Technology Tips the Scales Toward Consumers
Financial institutions have operated for decades under the assumption that they offer what consumers need and that consumers will come to them.
Consumers need them.
With the burgeoning popularity of the smartphone, financial institutions have been rocked to their core and they’re still scrambling to figure out what their role will be. Consumers are truly now the center of the universe.
Mike Kelly, CEO of PSCU, pointed this out in an interview. Now, in this digital shift, the business has become more about the ability and speed of moving money around. Financial institutions must be able to perform this function without alienating their base.
You don't want to be the next JCPenney, Kelly quipped.
At the same time, you need to remain in business under the stress of regulatory burden, the weight of the existing retail delivery structure, and serving consumers who have never known computers and others who have only lived in a world connected by a mobile Internet. The demand for technological advances can only accelerate.
If you need any evidence of that, look at CUNA Mutual's experience for instance: Mobile loan applications through its app increased from 4% in 2011 to 20% of applications by 2013.
Gens Y and X are clamoring for mobile technologies and nontraditional banking, such as P2P and crowdfunding, and they want to fulfill a mission of social good. Credit unions are the original crowdfunding; we just need to, as an industry, bring it into the 21st Century and beyond, but again, not at the cost of offending the base.
This is the same base that can vividly recount their experience when gas stations switched from full to self-service. The boomers still complain about that but they adapted. And, many boomers are more technologically literate than previous generations have been as they age.
Credit unions can transition to smaller branches with more technological components, such as personal teller machines. Coastal Federal Credit Union has transformed its branches with the help of PTMs and reduced the number of tellers by 40%, while increased teller hour services to members by 86%.
Kelly noted that credit unions talk about trying to match the online experience with the in-branch experience, but instead he suggested matching the in-branch experience to the 24/7 online or mobile experiences: Efficient and always open. Use the technology to make the experience better, not worse.
As CUNA Mutual's newly installed CEO, Bob Trunzo, told me, “Those that will be successful in the future are the ones that can provide not only a multichannel environment, but a quality multichannel environment.”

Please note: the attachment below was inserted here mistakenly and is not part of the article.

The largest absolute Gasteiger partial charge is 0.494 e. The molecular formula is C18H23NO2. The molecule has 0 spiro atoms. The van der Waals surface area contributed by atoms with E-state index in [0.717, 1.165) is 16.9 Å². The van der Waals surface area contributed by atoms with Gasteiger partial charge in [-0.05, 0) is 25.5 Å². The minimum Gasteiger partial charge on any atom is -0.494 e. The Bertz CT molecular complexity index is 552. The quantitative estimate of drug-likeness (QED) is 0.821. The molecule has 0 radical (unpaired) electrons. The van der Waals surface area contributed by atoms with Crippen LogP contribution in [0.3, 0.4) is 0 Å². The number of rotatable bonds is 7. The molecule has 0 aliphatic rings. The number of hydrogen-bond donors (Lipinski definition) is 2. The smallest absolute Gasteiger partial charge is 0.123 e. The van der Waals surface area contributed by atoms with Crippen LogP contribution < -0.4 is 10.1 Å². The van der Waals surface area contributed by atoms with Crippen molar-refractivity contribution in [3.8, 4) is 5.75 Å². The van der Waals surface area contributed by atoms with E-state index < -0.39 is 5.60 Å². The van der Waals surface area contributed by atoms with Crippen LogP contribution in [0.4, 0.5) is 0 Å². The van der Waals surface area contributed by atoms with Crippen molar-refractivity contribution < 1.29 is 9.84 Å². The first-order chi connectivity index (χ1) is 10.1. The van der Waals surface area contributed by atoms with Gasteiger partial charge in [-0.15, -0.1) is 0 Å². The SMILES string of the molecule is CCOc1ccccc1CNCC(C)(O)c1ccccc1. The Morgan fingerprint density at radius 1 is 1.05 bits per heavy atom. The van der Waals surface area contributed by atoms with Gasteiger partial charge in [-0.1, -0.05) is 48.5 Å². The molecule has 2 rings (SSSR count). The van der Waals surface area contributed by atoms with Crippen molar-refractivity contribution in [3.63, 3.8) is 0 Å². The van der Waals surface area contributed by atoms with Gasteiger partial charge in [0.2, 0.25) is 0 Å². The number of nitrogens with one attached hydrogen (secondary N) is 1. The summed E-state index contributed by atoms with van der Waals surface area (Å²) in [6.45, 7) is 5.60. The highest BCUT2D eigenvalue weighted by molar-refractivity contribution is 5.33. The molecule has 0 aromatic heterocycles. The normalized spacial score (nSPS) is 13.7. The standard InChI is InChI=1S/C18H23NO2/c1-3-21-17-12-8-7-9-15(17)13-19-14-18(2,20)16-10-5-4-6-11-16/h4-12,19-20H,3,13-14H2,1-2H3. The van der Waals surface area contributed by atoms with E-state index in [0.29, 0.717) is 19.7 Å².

Credit unions’ mobile delivery must be top notch. Anything less is unacceptable. Otherwise the Simples and the Squares and the Starbucks apps will take that consumer connection away from you, and financial institutions become merely a middleman — a wholesale provider. And credit unions have neither the scale nor the statutory ability to succeed in that role.
Aite's Ron Shevlin recently wrote a great blog post on why financial institutions can't be Amazon, essentially the interweb's middleman. Amazon doesn't care whose product you buy as long as you buy it through Amazon. Kindle is Amazon's tablet, one of the few products it creates, yet Amazon still lists iPads at a sweet deal.
Would your credit union do that?
It could. Some credit unions already participate in shared branching, and share HR or compliance executives. Credit unions are the perfect financial institutions to band together and cooperatively offer products.
Ten $100 million credit unions could have the scale of a billion-dollar financial institution. Wait a minute, that's called a CUSO!
Credit unions are the original social business, so get back to your roots while reaching for your future. The reality is that if credit unions don't come together in a big way, more failures and closures will follow. So far this year, six credit unions have failed or closed according to SNL. That's on pace with last year, except there are fewer credit unions due to mergers and failures to start with, so really it's an increase.
The jump in asset size of these credit unions is alarming, too. Year-to-date 2013 failures tallied less than $5 million, but in 2014 came to a whopping $63 million.
Many credit unions are stuck in the rut of trying to follow the road map that got them there. It's no way to attack the future.
Respect the past, but, as Kelly told me, “A compass beats a map in today's world.”